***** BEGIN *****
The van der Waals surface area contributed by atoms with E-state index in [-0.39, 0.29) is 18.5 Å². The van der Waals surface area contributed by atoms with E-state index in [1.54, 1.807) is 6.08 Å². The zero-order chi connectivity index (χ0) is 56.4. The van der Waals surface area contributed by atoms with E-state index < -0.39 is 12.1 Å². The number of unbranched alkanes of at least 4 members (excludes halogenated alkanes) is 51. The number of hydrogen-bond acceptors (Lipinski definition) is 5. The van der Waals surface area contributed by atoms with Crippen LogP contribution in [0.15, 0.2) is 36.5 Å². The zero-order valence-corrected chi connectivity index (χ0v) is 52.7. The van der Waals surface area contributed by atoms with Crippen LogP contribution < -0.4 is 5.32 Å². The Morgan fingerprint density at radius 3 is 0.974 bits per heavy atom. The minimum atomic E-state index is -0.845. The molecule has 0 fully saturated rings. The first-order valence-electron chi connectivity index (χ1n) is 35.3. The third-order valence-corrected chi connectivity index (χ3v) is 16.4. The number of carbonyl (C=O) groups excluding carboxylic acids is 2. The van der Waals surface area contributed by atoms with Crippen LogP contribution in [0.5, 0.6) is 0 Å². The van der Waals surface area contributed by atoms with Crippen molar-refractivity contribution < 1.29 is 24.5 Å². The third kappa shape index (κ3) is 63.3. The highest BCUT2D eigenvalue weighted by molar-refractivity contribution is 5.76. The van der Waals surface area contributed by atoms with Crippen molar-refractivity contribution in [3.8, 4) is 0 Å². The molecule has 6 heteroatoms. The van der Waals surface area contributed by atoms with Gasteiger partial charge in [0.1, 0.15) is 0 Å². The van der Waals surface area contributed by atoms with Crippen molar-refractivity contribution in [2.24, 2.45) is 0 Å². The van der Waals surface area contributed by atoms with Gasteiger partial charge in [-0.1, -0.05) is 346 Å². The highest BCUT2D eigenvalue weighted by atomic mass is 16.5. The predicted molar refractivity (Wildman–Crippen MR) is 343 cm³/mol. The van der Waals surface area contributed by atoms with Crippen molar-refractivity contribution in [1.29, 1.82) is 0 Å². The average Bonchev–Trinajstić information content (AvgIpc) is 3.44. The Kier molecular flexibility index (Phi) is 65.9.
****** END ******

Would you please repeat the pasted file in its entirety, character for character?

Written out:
The van der Waals surface area contributed by atoms with E-state index in [-0.39, 0.29) is 18.5 Å². The van der Waals surface area contributed by atoms with E-state index in [1.54, 1.807) is 6.08 Å². The zero-order chi connectivity index (χ0) is 56.4. The van der Waals surface area contributed by atoms with E-state index < -0.39 is 12.1 Å². The number of unbranched alkanes of at least 4 members (excludes halogenated alkanes) is 51. The number of hydrogen-bond acceptors (Lipinski definition) is 5. The van der Waals surface area contributed by atoms with Crippen LogP contribution in [0.15, 0.2) is 36.5 Å². The zero-order valence-corrected chi connectivity index (χ0v) is 52.7. The van der Waals surface area contributed by atoms with Crippen LogP contribution < -0.4 is 5.32 Å². The Morgan fingerprint density at radius 3 is 0.974 bits per heavy atom. The minimum atomic E-state index is -0.845. The molecule has 0 fully saturated rings. The first-order valence-electron chi connectivity index (χ1n) is 35.3. The third-order valence-corrected chi connectivity index (χ3v) is 16.4. The number of carbonyl (C=O) groups excluding carboxylic acids is 2. The van der Waals surface area contributed by atoms with Crippen LogP contribution in [0.5, 0.6) is 0 Å². The van der Waals surface area contributed by atoms with Crippen molar-refractivity contribution < 1.29 is 24.5 Å². The third kappa shape index (κ3) is 63.3. The highest BCUT2D eigenvalue weighted by molar-refractivity contribution is 5.76. The van der Waals surface area contributed by atoms with Crippen molar-refractivity contribution in [3.8, 4) is 0 Å². The molecule has 6 heteroatoms. The van der Waals surface area contributed by atoms with Gasteiger partial charge in [0.1, 0.15) is 0 Å². The van der Waals surface area contributed by atoms with Crippen molar-refractivity contribution in [2.24, 2.45) is 0 Å². The van der Waals surface area contributed by atoms with Gasteiger partial charge in [-0.1, -0.05) is 346 Å². The highest BCUT2D eigenvalue weighted by atomic mass is 16.5. The predicted molar refractivity (Wildman–Crippen MR) is 343 cm³/mol. The van der Waals surface area contributed by atoms with Crippen molar-refractivity contribution in [1.29, 1.82) is 0 Å². The average Bonchev–Trinajstić information content (AvgIpc) is 3.44. The Kier molecular flexibility index (Phi) is 65.9.